'Subsets and Intrasections' proved such a hit with audience and players alike that Guy decided to try and incorporate the same combinations within Portraits, a piece he was already sketching out in consultation with the band. Portraits is divided into seven main sections, each of which contains a 'portrait' of one, two or three players; but rather than simply feature these players as soloists, Guy asks them to perform in some of the 'Subsets' ensembles – all of these encounters being entirely improvised. "It's my ideal balance", he enthuses, "because inside this large structure, this conglomeration of 17 people, I've placed the freedom of the trios, quartets, solos and duos. That's where the free improvisation comes out, it's like opening windows in a building".
With the LJCO's 25th anniversary due in 1995, there is already talk of special events to mark the occasion – including, perhaps, a new recording of Ode – but nothing has yet been finalised. Meanwhile, Guy is keeping himself busy in many other areas of improvisation. He hopes to continue a recent association with Cecil Taylor – "the guy is a genius piano player, it's a great lesson every time you play with him". He has also become involved with two new trios: one with young Swedish musicians Mats Gustafsson and Raymond Strid, the other with Marilyn Crispell and Gerry Hemingway. A recording by the latter trio is already in the can, as is a quartet session with Evan Parker, Paul Dunmall and Tony Marsh. Both could possible appear next year on Guy's own Maya label, already home to his Arcus duos with Barre Phillips and the Live date from improvising sextet Elsie Jo (with Lytton, Parker, Phillips, Schweizer and Konrad Bauer). First, however, he plans to release a CD of his solo bass improvisations.
This disc, called Fizzles was recorded in "the superb acoustic" of a wooden church in Blumenstein, Switzerland, and presents a wide sampling of the different sound areas Guy explores in his solo improvisations. Invention – the Bird of Infinity and Still are the more melodic, ballad-like pieces; She Took the Sacred Rattle and Used It features sticks and mallets; Five Fizzles for SB and a series of three Rouge works take us through specific areas in a very short space of time"; Hilibili Meets the Brush, a "down-home" tune subverted by Guy's use of brushes, has "a tongue-in-cheek, almost cartoon-like quality". On Afar, Guy took his instrument to the other end of the church to see how that bass would sound from a distance". The opening Free Fall was one of the first pieces he played: "the point at which I felt comfortable with the acoustic, with the bass in those surroundings. It was like the launching pad, a feeling of 'here we go' and I called it Free Fall because of ... just the idea of when you skydive, you jump out of the aeroplane and before you is the whole landscape."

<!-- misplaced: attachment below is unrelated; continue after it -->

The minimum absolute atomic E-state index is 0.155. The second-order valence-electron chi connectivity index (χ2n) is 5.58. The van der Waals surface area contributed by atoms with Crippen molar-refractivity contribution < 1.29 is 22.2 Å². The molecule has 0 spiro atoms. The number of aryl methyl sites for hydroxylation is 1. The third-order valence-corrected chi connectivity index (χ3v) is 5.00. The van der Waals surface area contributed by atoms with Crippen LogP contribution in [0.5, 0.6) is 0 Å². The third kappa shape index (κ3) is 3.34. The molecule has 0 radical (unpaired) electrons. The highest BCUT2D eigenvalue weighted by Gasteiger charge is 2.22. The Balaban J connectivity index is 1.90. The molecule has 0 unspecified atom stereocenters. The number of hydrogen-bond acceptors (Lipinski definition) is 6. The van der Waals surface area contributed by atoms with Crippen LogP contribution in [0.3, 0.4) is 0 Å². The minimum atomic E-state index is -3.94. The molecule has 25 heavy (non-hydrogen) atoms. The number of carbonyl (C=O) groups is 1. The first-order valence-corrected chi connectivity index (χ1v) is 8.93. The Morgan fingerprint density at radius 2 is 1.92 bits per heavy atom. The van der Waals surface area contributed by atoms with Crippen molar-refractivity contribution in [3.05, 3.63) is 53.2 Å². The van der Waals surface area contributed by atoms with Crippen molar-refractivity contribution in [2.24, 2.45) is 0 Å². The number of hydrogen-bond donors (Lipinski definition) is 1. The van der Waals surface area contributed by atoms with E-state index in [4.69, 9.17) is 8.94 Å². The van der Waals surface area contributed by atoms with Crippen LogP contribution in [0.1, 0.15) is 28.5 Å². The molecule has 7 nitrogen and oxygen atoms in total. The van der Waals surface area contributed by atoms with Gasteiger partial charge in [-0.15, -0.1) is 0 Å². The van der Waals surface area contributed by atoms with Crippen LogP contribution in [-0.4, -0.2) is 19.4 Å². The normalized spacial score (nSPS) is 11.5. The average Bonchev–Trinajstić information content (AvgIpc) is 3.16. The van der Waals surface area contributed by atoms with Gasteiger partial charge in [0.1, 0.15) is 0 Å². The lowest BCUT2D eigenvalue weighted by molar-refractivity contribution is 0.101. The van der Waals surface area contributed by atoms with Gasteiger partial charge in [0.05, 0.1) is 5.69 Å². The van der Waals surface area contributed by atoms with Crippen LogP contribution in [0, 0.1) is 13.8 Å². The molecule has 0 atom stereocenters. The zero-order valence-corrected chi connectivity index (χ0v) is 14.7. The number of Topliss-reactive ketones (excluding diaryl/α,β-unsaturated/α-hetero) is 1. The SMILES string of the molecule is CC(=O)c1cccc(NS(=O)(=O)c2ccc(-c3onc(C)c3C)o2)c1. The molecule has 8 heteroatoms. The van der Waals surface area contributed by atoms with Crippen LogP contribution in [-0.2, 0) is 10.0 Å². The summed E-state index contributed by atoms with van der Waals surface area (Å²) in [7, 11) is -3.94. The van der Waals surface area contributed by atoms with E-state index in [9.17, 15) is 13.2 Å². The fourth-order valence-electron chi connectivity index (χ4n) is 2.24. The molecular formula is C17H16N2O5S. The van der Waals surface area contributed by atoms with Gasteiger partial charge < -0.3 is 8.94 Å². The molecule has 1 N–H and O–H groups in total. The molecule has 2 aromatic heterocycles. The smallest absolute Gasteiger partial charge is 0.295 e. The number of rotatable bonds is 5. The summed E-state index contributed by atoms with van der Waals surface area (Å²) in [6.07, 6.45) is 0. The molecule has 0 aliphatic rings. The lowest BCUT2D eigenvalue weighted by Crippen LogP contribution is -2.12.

A man is dancing in his soul. As the music sweeps over him, he feels transported, disembodied, as if he is floating – shooting – into space. Tears spring from his eyes. He tries to think, to form a sentence in his mind that describes what is happening, but the words spin away. It's all too much. He dissolves into the music, tears flowing down his cheeks. The joy, the joy.
You've mentioned the spiritual quality of music, I say to Barry Guy. Can you say exactly what you mean by that?
"That's a hard one. I think what I mean is something that I find uplifting, moving, intense – the ability of music to transport us into another space. It's not religiosity, it's more an intangible quality, to do with what it does to my inside".
Does it happen when you're listening and when you're playing?
"Yes. I find it in all the music I enjoy, whether it's playing with Evan Parker or Cecil Taylor or playing Bach. All of those music makers take our minds and bodies to another area of living. Into special emotional moments.
"When I first played Monteverdi's 1610 Vespers, I felt almost disembodied. There are certain things that happen; certain chords, music climaxes, that emotionally transport me. As if ... perhaps it is looking at God, I don't know. But it's not an everyday experience. There's a mystery about why this happens. It's a very deep quality that takes over you whole body and it's a tremendous thrill to be involved in that".
Presumably when you're improvising, it just happens. But I guess Monteverdi was consciously trying to achieve it – the 1610 Vespers don't have affect simply by chance.
"Well ... I'm sure he was trying to make people feel spiritually risen, if you like. There are certain techniques in those great choral works that uplift anybody who is in contact with them. But that's technique. I don't think you can work toward this particular feeling. For me, it's the combination of all the factors that somehow coalesces into a magnificent musical moment. That's what happens in improvisation – some moments you feel like you can go straight through the ceiling because of what's happening in the musical conversation. There is a certain point where it becomes almost unreal – you're taken far beyond the practicality of standing there playing the music. There are certain coincidences of sound and activity that take us into another realm. And whether it's Evan Parker or Monteverdi, you have a completely new experience. You can't really say what it is".
Have you explored any methods to make it happen when you're improvising, or to prolong it once it starts?
"I don't think it can be manufactured. I don't think you have any control over it when it happens. It's like being out in space and meeting a black hole. The types of energies that are flowing there, are of a totally new order. You're taken into the music, into this black hole, almost unconsciously. If it happens, it's fantastic, but I don't think you can recreate it.
"Although, of course, Monteverdi created it already, so every time we play the 1610 Vespers ... I do have almost the same feelings at the same points. But it depends on the performance too, that characteristic is terribly important. I've heard some dreadful versions of the 1610 Vespers that have transported me absolutely nowhere except home on the bus pretty fast. (Laughs) On the other hand I heard John Eliot Gardiner do a performance at Brompton Oratory where I was nearly in tears. It actually destabilised my body. I'm sitting there, a rational human being listening to the music, and there are tears coming out of my eyes. I'm not sad, I'm very happy actually. I think it's to do with joy, spiritual joy, uplifting you to a space that is almost indescribable. But it is joyous, that's the main thing. For me, the joy of music-making is where everything centres."